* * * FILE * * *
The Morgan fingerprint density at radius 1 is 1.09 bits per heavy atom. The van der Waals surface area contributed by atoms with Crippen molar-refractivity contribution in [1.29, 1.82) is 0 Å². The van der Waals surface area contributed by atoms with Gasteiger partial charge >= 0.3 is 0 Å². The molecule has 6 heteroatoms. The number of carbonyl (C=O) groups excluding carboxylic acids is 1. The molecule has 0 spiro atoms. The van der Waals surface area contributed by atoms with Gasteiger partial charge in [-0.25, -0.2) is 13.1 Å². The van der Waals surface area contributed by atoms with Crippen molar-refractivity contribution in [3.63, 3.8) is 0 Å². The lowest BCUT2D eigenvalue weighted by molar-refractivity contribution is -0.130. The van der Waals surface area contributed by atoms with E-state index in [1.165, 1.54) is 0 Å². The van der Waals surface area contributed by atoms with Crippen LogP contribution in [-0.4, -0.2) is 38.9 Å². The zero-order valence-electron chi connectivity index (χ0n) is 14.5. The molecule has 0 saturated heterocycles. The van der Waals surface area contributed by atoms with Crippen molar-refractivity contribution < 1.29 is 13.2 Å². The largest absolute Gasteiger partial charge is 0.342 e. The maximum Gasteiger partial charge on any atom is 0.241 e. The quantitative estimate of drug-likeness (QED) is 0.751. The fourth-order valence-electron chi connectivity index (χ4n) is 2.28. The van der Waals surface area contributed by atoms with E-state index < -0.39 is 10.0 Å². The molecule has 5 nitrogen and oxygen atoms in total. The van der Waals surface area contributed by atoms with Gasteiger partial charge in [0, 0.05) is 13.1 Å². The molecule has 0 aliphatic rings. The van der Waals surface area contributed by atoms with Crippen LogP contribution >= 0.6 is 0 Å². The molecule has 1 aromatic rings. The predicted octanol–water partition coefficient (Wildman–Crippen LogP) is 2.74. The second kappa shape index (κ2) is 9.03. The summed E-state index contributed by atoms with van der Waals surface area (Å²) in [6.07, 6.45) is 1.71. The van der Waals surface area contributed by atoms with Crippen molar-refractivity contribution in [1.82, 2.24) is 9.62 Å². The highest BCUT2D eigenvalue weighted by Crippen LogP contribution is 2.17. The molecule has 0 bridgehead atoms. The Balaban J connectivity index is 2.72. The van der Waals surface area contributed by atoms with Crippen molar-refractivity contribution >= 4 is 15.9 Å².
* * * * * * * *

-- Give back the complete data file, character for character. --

The Morgan fingerprint density at radius 1 is 1.09 bits per heavy atom. The van der Waals surface area contributed by atoms with Crippen molar-refractivity contribution in [1.29, 1.82) is 0 Å². The van der Waals surface area contributed by atoms with Gasteiger partial charge >= 0.3 is 0 Å². The molecule has 6 heteroatoms. The number of carbonyl (C=O) groups excluding carboxylic acids is 1. The molecule has 0 spiro atoms. The van der Waals surface area contributed by atoms with Gasteiger partial charge in [-0.25, -0.2) is 13.1 Å². The van der Waals surface area contributed by atoms with Crippen molar-refractivity contribution in [3.63, 3.8) is 0 Å². The lowest BCUT2D eigenvalue weighted by molar-refractivity contribution is -0.130. The van der Waals surface area contributed by atoms with E-state index in [1.165, 1.54) is 0 Å². The van der Waals surface area contributed by atoms with Crippen LogP contribution in [-0.4, -0.2) is 38.9 Å². The zero-order valence-electron chi connectivity index (χ0n) is 14.5. The molecule has 0 saturated heterocycles. The van der Waals surface area contributed by atoms with Crippen molar-refractivity contribution < 1.29 is 13.2 Å². The largest absolute Gasteiger partial charge is 0.342 e. The maximum Gasteiger partial charge on any atom is 0.241 e. The quantitative estimate of drug-likeness (QED) is 0.751. The fourth-order valence-electron chi connectivity index (χ4n) is 2.28. The van der Waals surface area contributed by atoms with E-state index < -0.39 is 10.0 Å². The molecule has 5 nitrogen and oxygen atoms in total. The van der Waals surface area contributed by atoms with Gasteiger partial charge in [0, 0.05) is 13.1 Å². The molecule has 0 aliphatic rings. The van der Waals surface area contributed by atoms with Crippen LogP contribution >= 0.6 is 0 Å². The molecule has 1 aromatic rings. The predicted octanol–water partition coefficient (Wildman–Crippen LogP) is 2.74. The second kappa shape index (κ2) is 9.03. The summed E-state index contributed by atoms with van der Waals surface area (Å²) in [6.07, 6.45) is 1.71. The van der Waals surface area contributed by atoms with Crippen molar-refractivity contribution in [1.82, 2.24) is 9.62 Å². The highest BCUT2D eigenvalue weighted by Crippen LogP contribution is 2.17. The molecule has 0 bridgehead atoms. The Balaban J connectivity index is 2.72. The van der Waals surface area contributed by atoms with Crippen molar-refractivity contribution >= 4 is 15.9 Å².